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Santander reaches settlement with states in subprime auto loan probe

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A group of 34 state attorneys general has reached a settlement with Santander Consumer USA over allegedly shady subprime auto loan practices, which could provide consumers with $550 million in relief nationwide, officials announced Tuesday.

The bank allegedly violated consumer protection laws in targeting buyers who were more likely to default for risky loans, according to court papers filed in Manhattan Supreme Court.

Santander agreed to pay $65 million in restitution to subprime consumers — people who don’t have adequate credit scores or histories — who defaulted on loans between Jan. 1, 2010, and Dec. 31, 2019, New York Attorney General Letitia James announced.

New Yorkers will receive $2.77 million of the restitution funds.

Consumers across the US who defaulted on their loans and haven’t yet had their car repossessed as of Dec. 31, 2019, will be given the titles to their vehicles and have the balances on their loans forgiven totaling up to $45 million, James said.

People who had their cars repossessed will also get balance forgiveness up to $433 million — $23.4 million of which will go to New Yorkers, the office said.

Santander has also agreed to help repair consumer credit reports that were damaged by its alleged practices.

Santander will also pay another $7 million to the states and to the settlement administrator who will help give out the restitution payments.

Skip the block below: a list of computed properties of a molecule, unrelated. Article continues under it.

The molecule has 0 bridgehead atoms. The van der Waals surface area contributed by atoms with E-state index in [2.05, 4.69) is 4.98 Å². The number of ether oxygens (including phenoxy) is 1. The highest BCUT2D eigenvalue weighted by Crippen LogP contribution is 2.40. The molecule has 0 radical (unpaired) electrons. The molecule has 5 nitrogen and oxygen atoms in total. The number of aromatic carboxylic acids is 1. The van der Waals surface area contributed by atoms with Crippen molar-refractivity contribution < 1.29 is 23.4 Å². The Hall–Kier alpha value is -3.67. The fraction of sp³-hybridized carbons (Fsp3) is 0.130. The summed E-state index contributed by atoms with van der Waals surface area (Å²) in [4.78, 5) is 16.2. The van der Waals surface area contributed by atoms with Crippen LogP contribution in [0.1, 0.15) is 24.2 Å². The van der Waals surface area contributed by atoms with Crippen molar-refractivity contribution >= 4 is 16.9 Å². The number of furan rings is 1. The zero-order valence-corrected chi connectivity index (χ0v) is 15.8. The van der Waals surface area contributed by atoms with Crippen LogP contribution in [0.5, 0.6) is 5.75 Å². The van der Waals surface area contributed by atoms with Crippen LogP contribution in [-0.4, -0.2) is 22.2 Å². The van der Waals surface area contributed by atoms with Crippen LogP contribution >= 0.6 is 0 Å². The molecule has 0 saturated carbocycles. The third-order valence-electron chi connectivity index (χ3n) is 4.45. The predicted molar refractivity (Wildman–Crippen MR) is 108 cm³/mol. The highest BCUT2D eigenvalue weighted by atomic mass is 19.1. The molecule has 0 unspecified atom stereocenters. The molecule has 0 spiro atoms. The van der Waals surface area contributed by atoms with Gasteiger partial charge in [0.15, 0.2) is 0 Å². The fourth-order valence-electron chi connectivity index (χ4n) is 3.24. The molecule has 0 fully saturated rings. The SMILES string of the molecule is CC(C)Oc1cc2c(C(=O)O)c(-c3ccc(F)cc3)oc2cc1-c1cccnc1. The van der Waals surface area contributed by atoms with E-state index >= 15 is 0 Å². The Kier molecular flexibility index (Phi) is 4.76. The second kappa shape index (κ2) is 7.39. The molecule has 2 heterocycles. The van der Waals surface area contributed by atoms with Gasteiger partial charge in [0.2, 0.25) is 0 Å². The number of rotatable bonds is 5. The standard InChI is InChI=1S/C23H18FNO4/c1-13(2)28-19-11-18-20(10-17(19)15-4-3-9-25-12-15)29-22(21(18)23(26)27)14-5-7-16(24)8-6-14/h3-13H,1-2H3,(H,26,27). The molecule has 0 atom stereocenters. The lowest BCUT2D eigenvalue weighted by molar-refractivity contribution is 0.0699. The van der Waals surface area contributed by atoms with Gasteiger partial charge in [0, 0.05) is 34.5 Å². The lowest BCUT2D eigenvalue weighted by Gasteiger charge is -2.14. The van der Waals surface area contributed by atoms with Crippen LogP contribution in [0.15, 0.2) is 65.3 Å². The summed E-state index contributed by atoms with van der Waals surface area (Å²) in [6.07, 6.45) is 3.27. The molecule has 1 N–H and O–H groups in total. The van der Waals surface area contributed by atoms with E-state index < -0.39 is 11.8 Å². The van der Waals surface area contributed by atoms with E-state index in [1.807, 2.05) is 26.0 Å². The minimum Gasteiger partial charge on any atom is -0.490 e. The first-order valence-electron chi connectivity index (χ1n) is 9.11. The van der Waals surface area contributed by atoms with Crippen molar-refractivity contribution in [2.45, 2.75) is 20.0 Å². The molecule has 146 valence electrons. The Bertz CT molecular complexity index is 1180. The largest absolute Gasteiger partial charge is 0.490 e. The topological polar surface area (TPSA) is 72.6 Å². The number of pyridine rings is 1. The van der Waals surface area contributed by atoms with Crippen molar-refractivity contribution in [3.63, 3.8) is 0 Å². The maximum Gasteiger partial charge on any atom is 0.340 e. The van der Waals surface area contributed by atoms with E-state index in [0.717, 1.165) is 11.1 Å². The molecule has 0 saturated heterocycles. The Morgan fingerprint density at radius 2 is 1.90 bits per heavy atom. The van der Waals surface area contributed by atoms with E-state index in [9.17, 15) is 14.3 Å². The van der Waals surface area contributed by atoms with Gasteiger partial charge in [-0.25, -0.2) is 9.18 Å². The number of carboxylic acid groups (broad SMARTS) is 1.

The AGs began an investigation into the company in March 2015 after receiving a large number of consumer complaints, James’ office said.

In addition to pushing the risky loans on applicants likely to default, Santander allegedly turned a blind eye to dealerships that let consumers fudge the numbers on loan applications about their income and expenses, including mortgages and rent costs.

Santander would allegedly confuse and mislead consumers about the costs of partial payments or extensions on their loans, including not informing them that a payment wouldn’t necessarily stop their car from being repossessed, according to the court papers.

Going forward, Santander has agreed to not give loan extensions to people who default and have no more income.

Santander has also agreed to forgive loans for people who default in the future, if their loans were found to be unaffordable at the time of signing.

The bank will no longer allow problem dealerships to waive proof of income and expenses by applicants.

“Santander defrauded desperate consumers by placing them into auto loans the company knew these customers could never afford to pay, resulting in defaults and negative ratings on consumers’ credit reports,” James said in a statement. “This settlement will not only provide much needed relief to struggling New Yorkers, but will ensure Santander’s dishonest behavior is put to an end immediately.”

Santander said in a statement, “SC’s voluntary agreement with the attorneys general resolves a legacy underwriting issue stemming from an investigation that commenced in 2014, and is another key milestone in addressing issues related to that time period.

“We are pleased to put this matter behind us.”

Source: on 2020-05-19 17:35:31

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